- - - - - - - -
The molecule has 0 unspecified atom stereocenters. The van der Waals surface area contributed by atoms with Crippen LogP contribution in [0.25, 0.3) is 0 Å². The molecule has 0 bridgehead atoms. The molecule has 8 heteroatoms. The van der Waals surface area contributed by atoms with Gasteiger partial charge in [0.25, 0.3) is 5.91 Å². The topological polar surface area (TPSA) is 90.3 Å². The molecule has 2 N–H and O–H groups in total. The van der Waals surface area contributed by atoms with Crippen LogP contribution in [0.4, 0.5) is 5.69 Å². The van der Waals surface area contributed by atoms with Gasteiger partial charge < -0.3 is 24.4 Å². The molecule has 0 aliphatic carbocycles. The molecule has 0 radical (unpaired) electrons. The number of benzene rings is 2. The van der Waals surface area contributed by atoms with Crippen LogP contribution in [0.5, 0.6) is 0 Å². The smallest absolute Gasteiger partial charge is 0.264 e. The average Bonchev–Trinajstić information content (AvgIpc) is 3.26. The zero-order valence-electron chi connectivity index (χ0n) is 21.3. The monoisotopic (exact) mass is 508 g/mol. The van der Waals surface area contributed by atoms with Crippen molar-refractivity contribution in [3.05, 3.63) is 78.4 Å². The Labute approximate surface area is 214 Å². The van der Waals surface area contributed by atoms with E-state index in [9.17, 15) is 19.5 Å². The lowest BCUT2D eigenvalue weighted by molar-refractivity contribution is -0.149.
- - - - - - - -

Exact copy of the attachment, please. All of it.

The molecule has 0 unspecified atom stereocenters. The van der Waals surface area contributed by atoms with Crippen LogP contribution in [0.25, 0.3) is 0 Å². The molecule has 0 bridgehead atoms. The molecule has 8 heteroatoms. The van der Waals surface area contributed by atoms with Gasteiger partial charge in [0.25, 0.3) is 5.91 Å². The topological polar surface area (TPSA) is 90.3 Å². The molecule has 2 N–H and O–H groups in total. The van der Waals surface area contributed by atoms with Crippen LogP contribution in [0.4, 0.5) is 5.69 Å². The van der Waals surface area contributed by atoms with Gasteiger partial charge < -0.3 is 24.4 Å². The molecule has 0 aliphatic carbocycles. The molecule has 0 radical (unpaired) electrons. The number of benzene rings is 2. The van der Waals surface area contributed by atoms with Crippen LogP contribution in [0.5, 0.6) is 0 Å². The smallest absolute Gasteiger partial charge is 0.264 e. The average Bonchev–Trinajstić information content (AvgIpc) is 3.26. The zero-order valence-electron chi connectivity index (χ0n) is 21.3. The monoisotopic (exact) mass is 508 g/mol. The van der Waals surface area contributed by atoms with Crippen molar-refractivity contribution in [3.05, 3.63) is 78.4 Å². The Labute approximate surface area is 214 Å². The van der Waals surface area contributed by atoms with E-state index in [9.17, 15) is 19.5 Å². The lowest BCUT2D eigenvalue weighted by molar-refractivity contribution is -0.149.